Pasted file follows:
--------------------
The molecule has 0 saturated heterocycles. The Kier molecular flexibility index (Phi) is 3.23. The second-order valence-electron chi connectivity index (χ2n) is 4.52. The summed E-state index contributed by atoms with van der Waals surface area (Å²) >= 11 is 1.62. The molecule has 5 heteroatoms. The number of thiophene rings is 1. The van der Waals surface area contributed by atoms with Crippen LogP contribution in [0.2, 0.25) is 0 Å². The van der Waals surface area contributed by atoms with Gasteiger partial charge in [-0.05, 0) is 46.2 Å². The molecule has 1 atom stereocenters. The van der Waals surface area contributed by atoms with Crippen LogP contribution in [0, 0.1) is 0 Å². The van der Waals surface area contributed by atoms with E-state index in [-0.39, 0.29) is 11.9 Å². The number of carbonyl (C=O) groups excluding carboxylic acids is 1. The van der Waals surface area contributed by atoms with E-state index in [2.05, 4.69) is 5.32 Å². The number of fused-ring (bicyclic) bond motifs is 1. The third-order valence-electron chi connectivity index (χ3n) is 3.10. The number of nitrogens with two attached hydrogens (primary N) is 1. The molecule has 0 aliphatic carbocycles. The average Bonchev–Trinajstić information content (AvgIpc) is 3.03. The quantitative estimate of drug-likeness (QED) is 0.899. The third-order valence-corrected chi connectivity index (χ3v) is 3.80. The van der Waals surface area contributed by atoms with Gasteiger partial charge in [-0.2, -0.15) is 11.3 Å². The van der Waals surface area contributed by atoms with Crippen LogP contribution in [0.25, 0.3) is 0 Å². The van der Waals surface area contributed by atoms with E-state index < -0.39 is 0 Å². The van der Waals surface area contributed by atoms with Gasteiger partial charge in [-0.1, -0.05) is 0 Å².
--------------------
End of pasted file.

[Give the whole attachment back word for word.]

The molecule has 0 saturated heterocycles. The Kier molecular flexibility index (Phi) is 3.23. The second-order valence-electron chi connectivity index (χ2n) is 4.52. The summed E-state index contributed by atoms with van der Waals surface area (Å²) >= 11 is 1.62. The molecule has 5 heteroatoms. The number of thiophene rings is 1. The van der Waals surface area contributed by atoms with Crippen LogP contribution in [0.2, 0.25) is 0 Å². The van der Waals surface area contributed by atoms with Gasteiger partial charge in [-0.05, 0) is 46.2 Å². The molecule has 1 atom stereocenters. The van der Waals surface area contributed by atoms with Crippen LogP contribution in [0, 0.1) is 0 Å². The van der Waals surface area contributed by atoms with E-state index in [-0.39, 0.29) is 11.9 Å². The number of carbonyl (C=O) groups excluding carboxylic acids is 1. The van der Waals surface area contributed by atoms with E-state index in [2.05, 4.69) is 5.32 Å². The number of fused-ring (bicyclic) bond motifs is 1. The third-order valence-electron chi connectivity index (χ3n) is 3.10. The number of nitrogens with two attached hydrogens (primary N) is 1. The molecule has 0 aliphatic carbocycles. The average Bonchev–Trinajstić information content (AvgIpc) is 3.03. The quantitative estimate of drug-likeness (QED) is 0.899. The third-order valence-corrected chi connectivity index (χ3v) is 3.80. The van der Waals surface area contributed by atoms with Gasteiger partial charge in [-0.2, -0.15) is 11.3 Å². The van der Waals surface area contributed by atoms with Crippen LogP contribution in [0.25, 0.3) is 0 Å². The van der Waals surface area contributed by atoms with E-state index < -0.39 is 0 Å². The van der Waals surface area contributed by atoms with Gasteiger partial charge in [-0.1, -0.05) is 0 Å².